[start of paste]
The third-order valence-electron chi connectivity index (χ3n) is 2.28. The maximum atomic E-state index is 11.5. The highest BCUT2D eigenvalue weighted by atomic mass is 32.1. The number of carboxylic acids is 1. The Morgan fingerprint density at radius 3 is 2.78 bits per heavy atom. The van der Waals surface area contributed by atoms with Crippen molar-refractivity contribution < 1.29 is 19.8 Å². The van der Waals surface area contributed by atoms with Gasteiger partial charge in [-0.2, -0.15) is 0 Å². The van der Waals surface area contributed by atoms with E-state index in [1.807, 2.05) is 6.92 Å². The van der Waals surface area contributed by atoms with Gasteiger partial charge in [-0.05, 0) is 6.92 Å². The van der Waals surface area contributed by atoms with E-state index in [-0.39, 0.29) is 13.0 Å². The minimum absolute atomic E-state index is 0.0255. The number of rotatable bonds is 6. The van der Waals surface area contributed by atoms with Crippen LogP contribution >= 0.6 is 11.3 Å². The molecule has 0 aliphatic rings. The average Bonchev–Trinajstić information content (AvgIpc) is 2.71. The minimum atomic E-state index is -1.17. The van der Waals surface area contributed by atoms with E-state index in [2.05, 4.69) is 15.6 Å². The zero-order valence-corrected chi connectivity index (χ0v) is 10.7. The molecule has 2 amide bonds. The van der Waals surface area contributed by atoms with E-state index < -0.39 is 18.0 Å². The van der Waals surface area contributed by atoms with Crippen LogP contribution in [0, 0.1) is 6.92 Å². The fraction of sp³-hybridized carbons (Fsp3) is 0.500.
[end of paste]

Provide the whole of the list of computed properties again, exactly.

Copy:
The third-order valence-electron chi connectivity index (χ3n) is 2.28. The maximum atomic E-state index is 11.5. The highest BCUT2D eigenvalue weighted by atomic mass is 32.1. The number of carboxylic acids is 1. The Morgan fingerprint density at radius 3 is 2.78 bits per heavy atom. The van der Waals surface area contributed by atoms with Crippen molar-refractivity contribution < 1.29 is 19.8 Å². The van der Waals surface area contributed by atoms with Gasteiger partial charge in [-0.2, -0.15) is 0 Å². The van der Waals surface area contributed by atoms with E-state index in [1.807, 2.05) is 6.92 Å². The van der Waals surface area contributed by atoms with Gasteiger partial charge in [-0.05, 0) is 6.92 Å². The van der Waals surface area contributed by atoms with E-state index in [-0.39, 0.29) is 13.0 Å². The minimum absolute atomic E-state index is 0.0255. The number of rotatable bonds is 6. The van der Waals surface area contributed by atoms with Crippen LogP contribution >= 0.6 is 11.3 Å². The molecule has 0 aliphatic rings. The average Bonchev–Trinajstić information content (AvgIpc) is 2.71. The minimum atomic E-state index is -1.17. The van der Waals surface area contributed by atoms with E-state index in [2.05, 4.69) is 15.6 Å². The zero-order valence-corrected chi connectivity index (χ0v) is 10.7. The molecule has 2 amide bonds. The van der Waals surface area contributed by atoms with E-state index < -0.39 is 18.0 Å². The van der Waals surface area contributed by atoms with Crippen LogP contribution in [0, 0.1) is 6.92 Å². The fraction of sp³-hybridized carbons (Fsp3) is 0.500.